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This is a homework question, but I'm also asking for self-teaching. So I hope it's OK :)

In the question, I am given a 2nd order ODE in the form $y'' = 4$ with two initial (or boundary?) conditions $f(0) = 5$ and $f(1) = 6$, and I'm asked to solve this with FDM (not sure if means forward-differencing method or finite-difference method, let's assume forward).

I think what I need is to express this system with $N$ discrete nodes, therefore somehow obtain $N$ linear equations and solve that system. But I'm not sure how to obtain these equations from the initial conditions.

So can you please guide me to the right direction here?

Thanks..

Edit:

So is this what I'm supposed to do? :

% dx = argument. default = 0.01
xs = 0:dx:1;

A = full(gallery('tridiag',Nx,1,-2,1));
A(1,:) = [1, zeros(1,Nx-1)];
A(Nx,:) = [zeros(1,Nx-1), 1];
% this generates a matrix (for Nx=4) like : 
     1  0  0  0
A =  1 -2  1  0
     0  1 -2  1
     0  0  0  1
% and to compute b : 
b = ones(Nx,1) * 2 * (dx^2); 
b(1) = 5; b(Nx) = 6;
% solve : 
f_Numerical = linsolve(A,b);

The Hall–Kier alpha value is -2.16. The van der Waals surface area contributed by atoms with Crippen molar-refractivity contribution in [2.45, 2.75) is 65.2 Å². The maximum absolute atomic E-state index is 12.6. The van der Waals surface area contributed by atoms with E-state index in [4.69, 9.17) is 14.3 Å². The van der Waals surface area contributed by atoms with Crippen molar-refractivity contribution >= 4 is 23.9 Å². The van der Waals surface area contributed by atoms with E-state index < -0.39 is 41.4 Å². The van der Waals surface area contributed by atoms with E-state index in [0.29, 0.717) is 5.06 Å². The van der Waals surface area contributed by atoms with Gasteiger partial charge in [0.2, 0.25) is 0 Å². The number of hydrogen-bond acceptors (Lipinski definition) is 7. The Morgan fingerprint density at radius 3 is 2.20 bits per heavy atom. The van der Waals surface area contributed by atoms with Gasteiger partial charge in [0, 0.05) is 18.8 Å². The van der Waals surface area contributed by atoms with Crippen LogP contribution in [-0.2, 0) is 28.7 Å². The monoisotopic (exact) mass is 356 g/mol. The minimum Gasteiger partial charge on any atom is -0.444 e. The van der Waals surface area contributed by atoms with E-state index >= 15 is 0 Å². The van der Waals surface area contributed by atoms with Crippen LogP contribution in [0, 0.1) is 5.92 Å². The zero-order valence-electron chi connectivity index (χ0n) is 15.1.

it gives a correct solution, but it's "too good", i.e. the error is in the order of 1e-15 and as I decrease Nx, the solution gets better, opposite of what I expected.. So is this the correct way of numerically solving this equation?

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  • $\begingroup$ It is Ok that the error is that close to 0, as a second order method it is exact in the case where the solutions are up to cubic functions (all derivatives making up the error term are zero). Make the right side something non-constant like 2*sin(x) and you should see errors according to the theory. $\endgroup$ Oct 29, 2015 at 13:48
  • $\begingroup$ Ok, thanks again :) But I'm asking just to make sure. My right hand side, i.e. b (having 2*deltax^2 's in the middle) is correct, right? $\endgroup$
    – jeff
    Oct 29, 2015 at 13:52
  • $\begingroup$ No, it should be 4*dx^2, since y''=4. There is no factor 1/2 to be found. The exact solution should be 2x^2-x+5. $\endgroup$ Oct 29, 2015 at 15:05
  • $\begingroup$ @LutzL you are right, I actually changed the original question being afraid of plagiarism, thanks :) $\endgroup$
    – jeff
    Oct 29, 2015 at 15:13

1 Answer 1

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I'd say it is finite difference method. Approximate the derivative by the central second order difference quotient $$ \frac{f(x+h)-2f(x)+f(x-h)}{h^2}=f''(x)+O(h^2) $$ and apply it to the grid with $x_k=x_0+k·h$, $x_f=x_0+N·h$ over the interval $[x_0,x_f]$.

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  • $\begingroup$ Thank you so much! Can you please take a look at my edit and confirm if I got it right? $\endgroup$
    – jeff
    Oct 29, 2015 at 13:36

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